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More on calcium in the mash

I have a British Blonde on tap right now that is maybe SRM 3 or 4 and it’s brilliantly clear. I also made a Czech Lager a few weeks ago that is probably the same color but hazy as can be. There is a light colored Vienna Lager on tap right now that is maybe SRM 6-7 and it’s also cloudy as can be. I went back to my notes and although these were all made with different water (either all filtered tap water, some RO/distilled or a combo of both), I noticed the calcium level. The British Blonde was 76ppm overall. The Czech Lager and the Vienna were both in the low 50s. I made an American Wheat yesterday that was made with 100% RO and only had 40ppm of calcium. Is it safe to say that if you want a clear gold beer that you need to have at least 75ppm of calcium overall? I knew it was important but I never thought there was a threshold based on SRM. Thoughts?

Calcium is needed by the yeast for a healthy fermentation so it seems reasonable that not having enough might make them not floc out or exhibit some strange behaviour. But I’ve never seen it myself - I always make sure that there’s at least 50 ppm Ca- in the kettle.

I just went back and looked through a bunch of recipes from batches I have made over the past 6-8 months. From what I remember, those light-colored beers where the calcium was lower (40-55ppm), the beer was cloudy. The beers that were clear had more calcium. The darker ones don’t seem to suffer from this and that could be pH being lowered by the darker malts or whatever. The problem is getting enough calcium when starting from 100% RO water. I feel like I’m adding A LOT of calcium chloride and/or calcium sulfate. Is there some other calcium source out there that I’m not thinking of? I don’t want to use calcium carbonate because I’m using RO water to get away from the high cabonate levels in my tap water… especially for light-colored beers.

NYC has very soft water and I don’t usually add salts, especially calcium, due to history of kidney stones. Anyway, the water is very low salt and is something between Pilsen water and RO. The braggot I had on tap until it kicked this week was as clear as it can be. My embalming fluid DIPA with 9 oz of hops in 5 gal turns crystal clear, even wheats turn clear… I don’t think it’s the Ca levels per se, but perhaps it has to do with yeast health.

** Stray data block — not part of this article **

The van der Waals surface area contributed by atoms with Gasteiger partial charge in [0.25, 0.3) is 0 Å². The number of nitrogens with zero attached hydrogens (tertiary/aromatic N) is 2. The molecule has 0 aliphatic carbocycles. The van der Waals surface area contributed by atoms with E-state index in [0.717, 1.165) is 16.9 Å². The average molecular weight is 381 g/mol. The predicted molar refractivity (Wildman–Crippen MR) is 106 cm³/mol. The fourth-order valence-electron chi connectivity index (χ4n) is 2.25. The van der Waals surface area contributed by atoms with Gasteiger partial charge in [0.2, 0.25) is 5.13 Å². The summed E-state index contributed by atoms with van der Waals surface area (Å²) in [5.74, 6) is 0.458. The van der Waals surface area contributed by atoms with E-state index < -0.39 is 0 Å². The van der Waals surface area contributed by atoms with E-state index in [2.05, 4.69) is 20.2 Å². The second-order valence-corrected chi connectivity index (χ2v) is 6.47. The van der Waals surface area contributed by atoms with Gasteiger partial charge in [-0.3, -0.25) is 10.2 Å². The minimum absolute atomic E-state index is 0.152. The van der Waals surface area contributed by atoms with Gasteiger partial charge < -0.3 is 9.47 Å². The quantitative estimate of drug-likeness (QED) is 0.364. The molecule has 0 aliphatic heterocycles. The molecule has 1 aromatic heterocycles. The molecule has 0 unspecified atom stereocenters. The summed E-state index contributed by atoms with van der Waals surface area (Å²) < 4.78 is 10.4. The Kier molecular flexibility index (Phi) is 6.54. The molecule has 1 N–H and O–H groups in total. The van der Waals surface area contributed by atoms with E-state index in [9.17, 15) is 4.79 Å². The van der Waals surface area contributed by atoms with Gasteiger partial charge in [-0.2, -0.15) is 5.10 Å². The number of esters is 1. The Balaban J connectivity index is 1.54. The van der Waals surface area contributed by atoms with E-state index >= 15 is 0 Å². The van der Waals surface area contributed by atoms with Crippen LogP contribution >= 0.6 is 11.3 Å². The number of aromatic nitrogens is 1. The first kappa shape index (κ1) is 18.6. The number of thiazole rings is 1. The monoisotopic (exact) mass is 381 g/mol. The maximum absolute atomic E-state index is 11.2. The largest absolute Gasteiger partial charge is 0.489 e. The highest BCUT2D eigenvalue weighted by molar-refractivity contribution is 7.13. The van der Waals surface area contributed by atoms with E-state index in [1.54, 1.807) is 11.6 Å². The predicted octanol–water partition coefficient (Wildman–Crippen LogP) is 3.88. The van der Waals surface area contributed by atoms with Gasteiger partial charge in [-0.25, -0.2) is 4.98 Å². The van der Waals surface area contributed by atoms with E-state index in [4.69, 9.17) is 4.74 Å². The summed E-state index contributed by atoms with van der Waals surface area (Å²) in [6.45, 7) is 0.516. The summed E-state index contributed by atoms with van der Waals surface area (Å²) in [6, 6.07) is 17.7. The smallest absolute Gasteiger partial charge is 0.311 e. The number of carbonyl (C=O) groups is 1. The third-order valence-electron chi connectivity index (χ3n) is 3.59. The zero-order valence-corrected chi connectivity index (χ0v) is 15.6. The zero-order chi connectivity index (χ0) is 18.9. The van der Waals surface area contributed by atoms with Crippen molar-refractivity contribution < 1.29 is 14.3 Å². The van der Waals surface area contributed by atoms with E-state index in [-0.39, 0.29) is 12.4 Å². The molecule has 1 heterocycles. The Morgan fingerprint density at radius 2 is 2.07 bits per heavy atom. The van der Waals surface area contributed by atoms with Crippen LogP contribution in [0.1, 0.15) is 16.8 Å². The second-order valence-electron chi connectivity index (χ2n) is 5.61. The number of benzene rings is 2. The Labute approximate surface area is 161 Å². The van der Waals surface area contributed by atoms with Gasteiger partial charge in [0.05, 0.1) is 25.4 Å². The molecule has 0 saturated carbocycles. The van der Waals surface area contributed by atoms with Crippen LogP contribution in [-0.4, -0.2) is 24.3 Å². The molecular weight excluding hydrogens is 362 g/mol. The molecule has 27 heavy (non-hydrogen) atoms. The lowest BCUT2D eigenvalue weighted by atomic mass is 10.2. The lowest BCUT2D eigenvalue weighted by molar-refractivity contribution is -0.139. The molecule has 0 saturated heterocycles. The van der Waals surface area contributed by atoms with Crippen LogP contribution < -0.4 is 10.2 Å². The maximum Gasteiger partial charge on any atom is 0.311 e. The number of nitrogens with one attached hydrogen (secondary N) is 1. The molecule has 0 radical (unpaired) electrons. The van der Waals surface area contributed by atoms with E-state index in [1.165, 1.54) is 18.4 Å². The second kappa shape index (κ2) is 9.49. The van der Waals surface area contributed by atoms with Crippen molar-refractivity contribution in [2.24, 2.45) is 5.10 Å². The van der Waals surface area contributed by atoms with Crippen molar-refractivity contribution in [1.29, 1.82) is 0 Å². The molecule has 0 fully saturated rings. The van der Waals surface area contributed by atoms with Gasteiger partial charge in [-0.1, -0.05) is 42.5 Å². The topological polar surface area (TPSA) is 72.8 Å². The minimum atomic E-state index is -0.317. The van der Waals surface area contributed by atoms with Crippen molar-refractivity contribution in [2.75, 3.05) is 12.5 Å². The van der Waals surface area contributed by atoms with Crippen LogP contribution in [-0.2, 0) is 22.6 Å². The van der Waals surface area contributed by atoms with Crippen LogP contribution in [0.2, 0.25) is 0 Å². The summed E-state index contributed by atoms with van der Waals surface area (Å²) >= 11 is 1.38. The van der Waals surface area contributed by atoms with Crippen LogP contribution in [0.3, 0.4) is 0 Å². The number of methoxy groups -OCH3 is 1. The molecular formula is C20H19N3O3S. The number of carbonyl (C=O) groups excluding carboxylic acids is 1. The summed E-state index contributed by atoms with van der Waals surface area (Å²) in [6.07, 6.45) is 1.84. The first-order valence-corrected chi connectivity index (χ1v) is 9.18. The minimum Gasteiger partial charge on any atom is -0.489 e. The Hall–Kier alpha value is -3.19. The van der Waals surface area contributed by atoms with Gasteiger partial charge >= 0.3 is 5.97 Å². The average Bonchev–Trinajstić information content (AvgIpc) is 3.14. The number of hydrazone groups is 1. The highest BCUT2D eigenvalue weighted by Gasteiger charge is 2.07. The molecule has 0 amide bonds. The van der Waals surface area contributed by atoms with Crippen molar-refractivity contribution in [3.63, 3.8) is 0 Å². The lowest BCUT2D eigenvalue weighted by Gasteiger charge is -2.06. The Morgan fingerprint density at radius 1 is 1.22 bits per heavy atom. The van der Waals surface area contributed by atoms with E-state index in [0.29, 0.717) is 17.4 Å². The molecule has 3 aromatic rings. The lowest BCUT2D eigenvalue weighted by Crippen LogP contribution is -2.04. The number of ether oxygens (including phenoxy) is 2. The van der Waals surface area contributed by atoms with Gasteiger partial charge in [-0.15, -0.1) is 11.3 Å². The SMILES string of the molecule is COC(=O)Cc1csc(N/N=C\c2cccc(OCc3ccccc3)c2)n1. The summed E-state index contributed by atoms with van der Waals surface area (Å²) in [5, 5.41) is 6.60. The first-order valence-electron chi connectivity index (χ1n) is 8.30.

This is just my personal observation. I’m not saying my word is indisputable truth.

[quote=“Dimik”]NYC has very soft water and I don’t usually add salts, especially calcium, due to history of kidney stones. Anyway, the water is very low salt and is something between Pilsen water and RO. The braggot I had on tap until it kicked this week was as clear as it can be. My embalming fluid DIPA with 9 oz of hops in 5 gal turns crystal clear, even wheats turn clear… I don’t think it’s the Ca levels per se, but perhaps it has to do with yeast health.
This is just my personal observation. I’m not saying my word is indisputable truth.[/quote]
I went with Calcium because I had heard about calcium aiding in clarity and it looked like my cloudy beers were low and my clear beers were higher but… I could easily see it being something else. On these, the offending beer could’ve been made with fresh yeast or harvested yeast and could’ve been the first beer made with that yeast or the 4th or 5th. Same with the clear beer… it could’ve been anywhere in the line so I don’t have as clear of a picture on the yeast. I know it can be anything from mash pH to the type of grain I use but I watch mash pH closely and do a lot of things to get things clear (Whirfloc, gel solution, etc). I’m stumped.

You don’t think it might also have to do with the base malt? A pils malt might need a short protein rest. Or maybe you need more calcium to drop more protein, so theres maybe two ways to go on that. Lower the protein or raise the calcium.

This was American 2-row and wheat in this beer. I have had issues with some pilsner malts and bounced it around with a few people here and it was determined that Weyermann makes a “less-modified” pilsner (I forget if it’s the German or Bohemian Pilsner) and that Best Malz was a better pils for that. But here, no Pils just 2-row and wheat. I agree that the base malt could do this but here’s another thing: these beers sat very cold in kegs for 1-2 months and then hit the taps and the whole keg (or most of it in some cases) was consumed and the beer never cleared. This is not just pesky chill-haze or something… it seems more permanent than that. Although I will say that these beers were clear at cellar temps in secondaries.

Other people have had some haze issues using 2-row, even Maris Otter. I’ve seen haze in my stuff periodically, and like you’ve observed sometimes it’ll clear and sometimes it won’t. I wonder if its a variation from the malting process or a slight increase in protein content. Domestic barley is higher in protein than European, maybe it benefits from extra calcium.

A little haze is slightly annoying but not a huge deal if its not a competition brew. I certainly don’t think theres a down side to adding a little extra calcium, I just don’t know if its always the answer.

I use Irish moss but I don’t really think it does that much either. Maybe the purified version might, I don’t know.

I was just listening to Palmer and JZ’s Brewstrong Water Series (literally an hour ago in the truck) and Palmer talked about needing between 50 and 150ppm Ca for good yeast health and good flocculation. I’d have to go back and listen again to be able to quote him but he did convey that you need to be in this range for among other things, good flocculation.

:cheers:

Ken,